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    Anna-Maria Kasparbauer, D. Rujescu, M. Riedel, O. Pogarell, A. Costa, T. Meindl, C. La Fougère, U. Ettinger

    Methylphenidate Effects on Brain Activity as a Function of SLC6A3 Genotype and Striatal Dopamine Transporter Availability

    Neuropsychopharmacology, vol. 40, pp. 736-745

    2015

    DOI: 10.1038/npp.2014.240

    Abstract anzeigen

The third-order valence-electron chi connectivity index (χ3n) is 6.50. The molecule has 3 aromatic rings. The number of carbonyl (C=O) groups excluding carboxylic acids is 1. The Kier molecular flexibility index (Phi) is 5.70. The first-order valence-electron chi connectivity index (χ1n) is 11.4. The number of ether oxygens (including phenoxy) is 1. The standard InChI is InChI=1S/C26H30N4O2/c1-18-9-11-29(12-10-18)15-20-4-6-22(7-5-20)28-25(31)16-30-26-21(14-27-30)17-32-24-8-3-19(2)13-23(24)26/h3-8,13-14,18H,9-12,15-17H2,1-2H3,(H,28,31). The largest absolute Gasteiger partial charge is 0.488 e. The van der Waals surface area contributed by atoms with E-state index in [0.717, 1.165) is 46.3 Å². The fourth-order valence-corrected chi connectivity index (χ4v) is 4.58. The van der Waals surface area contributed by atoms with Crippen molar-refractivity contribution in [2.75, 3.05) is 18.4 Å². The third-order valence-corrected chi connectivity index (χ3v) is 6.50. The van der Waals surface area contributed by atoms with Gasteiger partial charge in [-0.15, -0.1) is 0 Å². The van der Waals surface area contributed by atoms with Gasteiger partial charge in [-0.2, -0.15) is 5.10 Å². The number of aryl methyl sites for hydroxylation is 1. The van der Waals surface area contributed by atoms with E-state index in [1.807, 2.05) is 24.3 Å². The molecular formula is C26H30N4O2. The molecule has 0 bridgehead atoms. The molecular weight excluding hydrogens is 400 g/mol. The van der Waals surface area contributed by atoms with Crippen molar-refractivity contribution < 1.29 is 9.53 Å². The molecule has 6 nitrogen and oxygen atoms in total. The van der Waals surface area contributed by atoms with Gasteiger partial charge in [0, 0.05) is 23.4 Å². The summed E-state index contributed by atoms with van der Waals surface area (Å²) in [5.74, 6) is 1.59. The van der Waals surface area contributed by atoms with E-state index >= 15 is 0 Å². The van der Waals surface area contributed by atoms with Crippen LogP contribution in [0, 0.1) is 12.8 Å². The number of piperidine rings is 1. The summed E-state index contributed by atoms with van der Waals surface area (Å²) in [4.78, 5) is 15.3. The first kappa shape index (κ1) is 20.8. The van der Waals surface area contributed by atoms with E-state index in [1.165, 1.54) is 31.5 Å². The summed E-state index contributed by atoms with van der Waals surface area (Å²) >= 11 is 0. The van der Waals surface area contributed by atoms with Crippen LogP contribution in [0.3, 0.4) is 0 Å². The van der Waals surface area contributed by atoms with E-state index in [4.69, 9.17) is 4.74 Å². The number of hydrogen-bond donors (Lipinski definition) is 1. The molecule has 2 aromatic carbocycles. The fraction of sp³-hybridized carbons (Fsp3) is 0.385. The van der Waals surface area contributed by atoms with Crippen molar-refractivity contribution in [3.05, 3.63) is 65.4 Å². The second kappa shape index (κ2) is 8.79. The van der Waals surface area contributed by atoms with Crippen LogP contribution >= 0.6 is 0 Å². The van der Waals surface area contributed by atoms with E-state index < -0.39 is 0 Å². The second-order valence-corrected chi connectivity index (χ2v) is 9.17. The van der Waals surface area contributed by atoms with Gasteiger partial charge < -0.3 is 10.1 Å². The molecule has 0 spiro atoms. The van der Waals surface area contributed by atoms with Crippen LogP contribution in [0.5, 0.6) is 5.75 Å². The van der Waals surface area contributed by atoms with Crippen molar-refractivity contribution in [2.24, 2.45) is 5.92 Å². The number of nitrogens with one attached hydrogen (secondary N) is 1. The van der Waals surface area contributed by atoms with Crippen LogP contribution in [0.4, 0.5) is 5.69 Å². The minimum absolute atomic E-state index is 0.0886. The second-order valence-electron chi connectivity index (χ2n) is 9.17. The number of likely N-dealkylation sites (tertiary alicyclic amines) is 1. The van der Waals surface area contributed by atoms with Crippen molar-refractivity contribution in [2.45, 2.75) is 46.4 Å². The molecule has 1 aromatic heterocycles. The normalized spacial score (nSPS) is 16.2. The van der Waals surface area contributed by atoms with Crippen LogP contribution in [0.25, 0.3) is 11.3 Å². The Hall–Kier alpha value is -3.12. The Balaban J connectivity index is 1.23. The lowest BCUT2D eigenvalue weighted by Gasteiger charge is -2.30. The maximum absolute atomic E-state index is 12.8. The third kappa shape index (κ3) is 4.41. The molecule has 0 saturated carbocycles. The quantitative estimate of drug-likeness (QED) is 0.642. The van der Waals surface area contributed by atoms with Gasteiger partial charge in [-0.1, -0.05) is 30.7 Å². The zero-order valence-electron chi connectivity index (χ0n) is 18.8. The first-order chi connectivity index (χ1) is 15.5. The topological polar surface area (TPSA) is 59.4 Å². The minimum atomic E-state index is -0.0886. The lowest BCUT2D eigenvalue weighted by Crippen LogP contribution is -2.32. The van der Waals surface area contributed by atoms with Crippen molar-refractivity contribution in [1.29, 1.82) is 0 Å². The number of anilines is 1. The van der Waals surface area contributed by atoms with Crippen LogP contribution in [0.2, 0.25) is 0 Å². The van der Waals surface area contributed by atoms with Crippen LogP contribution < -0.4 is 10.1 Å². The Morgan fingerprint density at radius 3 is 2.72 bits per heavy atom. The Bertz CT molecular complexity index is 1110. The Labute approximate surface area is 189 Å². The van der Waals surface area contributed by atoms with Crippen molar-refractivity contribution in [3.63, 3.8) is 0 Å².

We pharmacologically challenged catecholamine reuptake, using methylphenidate, to investigate its effects on brain activity during a motor response inhibition task as a function of the 3′-UTR variable number of tandem repeats (VNTR) polymorphism of the dopamine transporter (DAT) gene (SLC6A3) and the availability of DATs in the striatum. We measured the cerebral hemodynamic response of 50 healthy males during a Go/No-Go task, a measure of cognitive control, under the influence of 40 mg methylphenidate and placebo using 3T functional magnetic resonance imaging. Subjects were grouped into 9-repeat (9R) carriers and 10/10 homozygotes on the basis of the SLC6A3 VNTR. During successful no-go trials compared with oddball trials, methylphenidate induced an increase of blood oxygen level-dependent (BOLD) signal for carriers of the SLC6A3 9R allele but a decrease in 10/10 homozygotes in a thalamocortical network. The same pattern was observed in caudate and inferior frontal gyrus when successful no-go trials were compared with successful go trials. We additionally investigated in a subset of 35 participants whether baseline striatal DAT availability, ascertained with 123I-FP-CIT single photon emission computed tomography, predicted the amount of methylphenidate-induced change in hemodynamic response or behavior. Striatal DAT availability was nominally greater in 9R carriers compared with 10/10 homozygotes (d=0.40), in line with meta-analyses, but did not predict BOLD or behavioral changes following MPH administration. We conclude that the effects of acute MPH administration on brain activation are dependent on DAT genotype, with 9R carriers showing enhanced BOLD following administration of a prodopaminergic compound.